“Is it?” The examiner pushed the signed blue slip across the table to me and rose from his chair. Somehow this seemed a very abrupt ending of our relations, and I felt almost sorry to part from that excellent man, who was master of a ship before the whisper of the sea had reached my cradle. He offered me his hand and wished me well. He even made a few steps toward the door with me and ended with good-natured advice.

“I don’t know what may be your plans, but you ought to go into steam. When a man has got his master’s certificate, it’s the proper time. If I were you, I would go into steam.”

Can you take your country with you on the soles of your shoes?

—Georg Büchner, 1835

I thanked him and shut the door behind me definitely on the era of examinations. I walked across the hill of many beheadings with measured steps. It was a fact, I said to myself, that I was now a British master mariner beyond a doubt. It was not that I had an exaggerated sense of that very modest achievement, with which, however, luck, opportunity, or any extraneous influence could have had nothing to do. That fact, satisfactory and obscure in itself, had for me a certain ideal significance. It was an answer to certain outspoken skepticism and even to some not very kind aspersions. I had vindicated myself from what had been cried upon as a stupid obstinacy or a fantastic caprice. I don’t mean to say that a whole country had been convulsed by my desire to go to sea. But for a boy between fifteen and sixteen, sensitive enough, in all conscience, the commotion of his little world had seemed a very considerable thing indeed. So considerable that, absurdly enough, the echoes of it linger to this day. I catch myself in hours of solitude and retrospect meeting arguments and charges made thirty-five years ago by voices now forever still; finding things to say that an assailed boy could not have found, simply because of the mysteriousness of his impulses to himself. I understood no more than the people who called upon me to explain myself. There was no precedent. I verily believe mine was the only case of a boy of my nationality and antecedents taking a, so to speak, standing jump out of his racial surroundings and associations. For you must understand that there was no idea of any sort of “career” in my call. Of Russia or Germany there could be no question. The nationality, the antecedents, made it impossible. The feeling against the Austrian service was not so strong, and I daresay there would have been no difficulty in finding my way into the naval school at Pola. It would have meant six months’ extra grinding at German, perhaps; but I was not past the age of admission, and in other respects I was well qualified. This expedient to palliate my folly was thought of—but not by me. I must admit that in that respect my negative was accepted at once. That order of feeling was comprehensible enough to the most inimical of my critics. I was not called upon to offer explanations; but the truth is that what I had in view was not a naval career but the sea. There seemed no way open to it but through France. I had the language, at any rate, and of all the countries in Europe, it is with France that Poland has most connection. There were some facilities for having me a little looked after, at first. Letters were being written, answers were being received, arrangements were being made for my departure for Marseille, where an excellent fellow called Solary, got at in a roundabout fashion through various French channels, had promised good-naturedly to put le jeune homme in the way of getting a decent ship for his first start if he really wanted a taste of ce métier de chien.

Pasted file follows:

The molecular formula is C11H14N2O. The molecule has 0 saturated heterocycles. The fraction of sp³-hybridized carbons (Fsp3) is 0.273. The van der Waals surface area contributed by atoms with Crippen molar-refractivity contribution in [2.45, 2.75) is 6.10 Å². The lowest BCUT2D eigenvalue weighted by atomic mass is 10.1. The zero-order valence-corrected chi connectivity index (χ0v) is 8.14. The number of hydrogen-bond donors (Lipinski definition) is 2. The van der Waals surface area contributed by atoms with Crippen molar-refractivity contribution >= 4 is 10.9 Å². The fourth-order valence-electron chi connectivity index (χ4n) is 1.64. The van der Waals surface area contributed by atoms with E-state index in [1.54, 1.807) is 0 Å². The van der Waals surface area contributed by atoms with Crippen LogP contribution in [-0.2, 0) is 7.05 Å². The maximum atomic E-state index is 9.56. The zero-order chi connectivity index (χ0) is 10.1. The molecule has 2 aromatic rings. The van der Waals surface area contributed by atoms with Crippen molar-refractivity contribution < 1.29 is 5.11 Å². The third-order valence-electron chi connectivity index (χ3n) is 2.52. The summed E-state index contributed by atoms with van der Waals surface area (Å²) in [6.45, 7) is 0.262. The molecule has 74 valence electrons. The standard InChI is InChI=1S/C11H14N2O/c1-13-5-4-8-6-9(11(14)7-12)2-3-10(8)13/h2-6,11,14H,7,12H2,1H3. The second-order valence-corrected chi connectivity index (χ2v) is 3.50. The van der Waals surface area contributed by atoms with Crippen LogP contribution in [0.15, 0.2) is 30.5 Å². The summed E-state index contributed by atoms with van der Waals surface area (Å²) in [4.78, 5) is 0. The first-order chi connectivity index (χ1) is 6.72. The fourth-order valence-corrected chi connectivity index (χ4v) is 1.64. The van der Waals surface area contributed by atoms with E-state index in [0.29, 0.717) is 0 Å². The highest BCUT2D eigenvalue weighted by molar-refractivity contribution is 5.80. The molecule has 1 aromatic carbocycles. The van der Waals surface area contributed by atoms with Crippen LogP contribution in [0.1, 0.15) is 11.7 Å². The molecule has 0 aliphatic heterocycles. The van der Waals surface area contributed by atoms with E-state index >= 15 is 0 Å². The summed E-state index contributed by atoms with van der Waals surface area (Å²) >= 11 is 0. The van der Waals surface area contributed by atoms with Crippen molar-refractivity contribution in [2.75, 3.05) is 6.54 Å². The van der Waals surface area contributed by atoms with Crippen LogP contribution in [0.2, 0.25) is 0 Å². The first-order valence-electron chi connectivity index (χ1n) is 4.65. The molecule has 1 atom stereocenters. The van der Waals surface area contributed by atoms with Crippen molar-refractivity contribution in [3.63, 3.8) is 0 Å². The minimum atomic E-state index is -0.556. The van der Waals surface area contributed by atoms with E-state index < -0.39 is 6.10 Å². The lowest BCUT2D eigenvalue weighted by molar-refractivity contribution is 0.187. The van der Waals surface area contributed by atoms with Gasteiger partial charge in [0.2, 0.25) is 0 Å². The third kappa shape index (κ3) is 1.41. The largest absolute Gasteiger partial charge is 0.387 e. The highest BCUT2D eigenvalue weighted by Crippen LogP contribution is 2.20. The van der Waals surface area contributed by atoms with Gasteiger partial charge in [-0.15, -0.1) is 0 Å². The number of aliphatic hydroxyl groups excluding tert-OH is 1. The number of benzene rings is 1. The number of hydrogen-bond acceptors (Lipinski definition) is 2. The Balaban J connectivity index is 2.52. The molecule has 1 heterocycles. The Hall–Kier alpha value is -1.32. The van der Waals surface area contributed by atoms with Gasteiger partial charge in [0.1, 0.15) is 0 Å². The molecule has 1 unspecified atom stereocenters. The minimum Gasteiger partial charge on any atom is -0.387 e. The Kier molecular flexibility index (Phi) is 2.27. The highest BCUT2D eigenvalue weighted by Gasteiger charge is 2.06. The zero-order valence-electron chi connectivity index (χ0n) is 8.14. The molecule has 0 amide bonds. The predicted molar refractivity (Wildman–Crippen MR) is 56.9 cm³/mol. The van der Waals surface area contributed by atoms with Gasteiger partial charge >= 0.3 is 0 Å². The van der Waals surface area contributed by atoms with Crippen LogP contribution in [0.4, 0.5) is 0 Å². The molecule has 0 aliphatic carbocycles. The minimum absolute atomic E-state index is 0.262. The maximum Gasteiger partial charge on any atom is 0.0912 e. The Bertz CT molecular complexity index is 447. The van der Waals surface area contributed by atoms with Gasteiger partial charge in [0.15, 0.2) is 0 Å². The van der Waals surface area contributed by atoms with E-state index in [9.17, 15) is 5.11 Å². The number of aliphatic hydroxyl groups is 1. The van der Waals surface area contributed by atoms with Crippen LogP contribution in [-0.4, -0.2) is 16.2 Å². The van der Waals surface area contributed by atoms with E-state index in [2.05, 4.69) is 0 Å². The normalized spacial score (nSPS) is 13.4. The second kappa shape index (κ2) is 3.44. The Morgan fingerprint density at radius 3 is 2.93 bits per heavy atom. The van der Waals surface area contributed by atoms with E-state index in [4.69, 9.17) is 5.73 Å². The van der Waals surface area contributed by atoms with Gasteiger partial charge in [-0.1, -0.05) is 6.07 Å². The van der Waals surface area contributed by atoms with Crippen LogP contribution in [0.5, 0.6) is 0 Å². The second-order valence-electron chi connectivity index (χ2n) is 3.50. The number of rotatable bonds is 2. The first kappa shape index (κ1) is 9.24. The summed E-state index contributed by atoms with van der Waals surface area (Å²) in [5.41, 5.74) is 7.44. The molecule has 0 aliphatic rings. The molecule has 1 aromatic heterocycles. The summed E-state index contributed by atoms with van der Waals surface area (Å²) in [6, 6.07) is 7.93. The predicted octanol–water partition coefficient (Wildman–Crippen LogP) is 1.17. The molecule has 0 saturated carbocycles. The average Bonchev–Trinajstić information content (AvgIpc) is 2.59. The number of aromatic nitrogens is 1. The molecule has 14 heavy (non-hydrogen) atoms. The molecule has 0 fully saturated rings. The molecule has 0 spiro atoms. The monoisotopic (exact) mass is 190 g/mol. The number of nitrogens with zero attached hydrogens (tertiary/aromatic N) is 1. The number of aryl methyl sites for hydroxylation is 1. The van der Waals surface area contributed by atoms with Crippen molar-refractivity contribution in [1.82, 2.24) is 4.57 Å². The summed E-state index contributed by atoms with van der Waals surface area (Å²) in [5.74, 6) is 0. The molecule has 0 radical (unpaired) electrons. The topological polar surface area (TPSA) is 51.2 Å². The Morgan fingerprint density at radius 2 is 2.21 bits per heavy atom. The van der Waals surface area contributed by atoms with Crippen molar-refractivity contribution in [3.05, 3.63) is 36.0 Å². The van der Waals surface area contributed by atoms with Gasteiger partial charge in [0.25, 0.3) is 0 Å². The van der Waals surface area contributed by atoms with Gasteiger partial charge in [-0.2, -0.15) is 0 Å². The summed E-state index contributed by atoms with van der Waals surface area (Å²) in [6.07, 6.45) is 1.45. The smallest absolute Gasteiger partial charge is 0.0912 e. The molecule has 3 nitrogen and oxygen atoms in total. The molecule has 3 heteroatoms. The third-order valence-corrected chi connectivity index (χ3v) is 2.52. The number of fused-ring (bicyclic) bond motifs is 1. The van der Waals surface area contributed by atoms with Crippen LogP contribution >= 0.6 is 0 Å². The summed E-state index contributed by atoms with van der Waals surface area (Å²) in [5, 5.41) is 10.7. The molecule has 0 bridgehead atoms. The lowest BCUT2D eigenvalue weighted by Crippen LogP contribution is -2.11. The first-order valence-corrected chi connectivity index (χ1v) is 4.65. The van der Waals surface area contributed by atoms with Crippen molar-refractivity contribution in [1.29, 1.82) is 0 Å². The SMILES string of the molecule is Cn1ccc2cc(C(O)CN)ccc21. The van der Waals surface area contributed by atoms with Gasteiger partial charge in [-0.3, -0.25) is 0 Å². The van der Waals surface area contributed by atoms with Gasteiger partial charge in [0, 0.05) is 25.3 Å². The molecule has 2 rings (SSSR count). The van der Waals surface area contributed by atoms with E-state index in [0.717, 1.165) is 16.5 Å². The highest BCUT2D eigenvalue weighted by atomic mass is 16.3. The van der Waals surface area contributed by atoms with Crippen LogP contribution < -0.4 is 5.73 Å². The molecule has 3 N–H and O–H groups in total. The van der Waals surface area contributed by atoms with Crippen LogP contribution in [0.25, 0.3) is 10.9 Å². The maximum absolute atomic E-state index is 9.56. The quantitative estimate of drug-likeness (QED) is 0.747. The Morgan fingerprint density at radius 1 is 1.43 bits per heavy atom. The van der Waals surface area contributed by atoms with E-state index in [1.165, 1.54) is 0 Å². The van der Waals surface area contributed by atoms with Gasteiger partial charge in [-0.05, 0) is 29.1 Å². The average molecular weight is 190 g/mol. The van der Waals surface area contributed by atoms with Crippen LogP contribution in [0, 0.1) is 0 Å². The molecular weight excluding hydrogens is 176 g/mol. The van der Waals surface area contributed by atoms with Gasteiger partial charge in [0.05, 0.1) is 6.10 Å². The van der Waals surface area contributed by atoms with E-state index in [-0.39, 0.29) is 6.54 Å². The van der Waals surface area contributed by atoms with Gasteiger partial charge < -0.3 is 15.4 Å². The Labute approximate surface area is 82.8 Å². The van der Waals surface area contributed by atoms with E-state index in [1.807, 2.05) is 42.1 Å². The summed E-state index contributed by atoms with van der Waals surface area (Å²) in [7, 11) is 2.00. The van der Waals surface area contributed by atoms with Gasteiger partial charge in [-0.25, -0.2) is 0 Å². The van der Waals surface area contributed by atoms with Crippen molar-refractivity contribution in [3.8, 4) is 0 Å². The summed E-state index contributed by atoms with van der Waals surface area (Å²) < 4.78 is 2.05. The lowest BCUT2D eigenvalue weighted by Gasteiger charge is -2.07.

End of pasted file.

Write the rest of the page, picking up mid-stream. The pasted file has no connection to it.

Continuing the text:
I watched all these preparations gratefully and kept my own counsel. But what I told the last of my examiners was perfectly true. Already the determined resolve that “if a seaman, then an English seaman” was formulated in my head, though, of course, in the Polish language. I did not know six words of English, and I was astute enough to understand that it was much better to say nothing of my purpose. As it was, I was already looked upon as partly insane, at least by the more distant acquaintances. The principal thing was to get away.


Joseph Conrad

From A Personal Record. In 1862, when Conrad was four years old, his aristocratic Polish Ukrainian family was exiled to Vologda due to his father’s involvement in a nationalist insurrection against Russian occupation. By 1869 Conrad had become an orphan; he was cared for by a maternal uncle until 1874, when, as a teenager, Conrad traveled to Marseille to become a sailor in the French merchant marine. “Removed by great distances from such natural affections as were still left to me,” he writes elsewhere in this memoir, “I may safely say that through the blind force of circumstances, the sea was to be all my world.”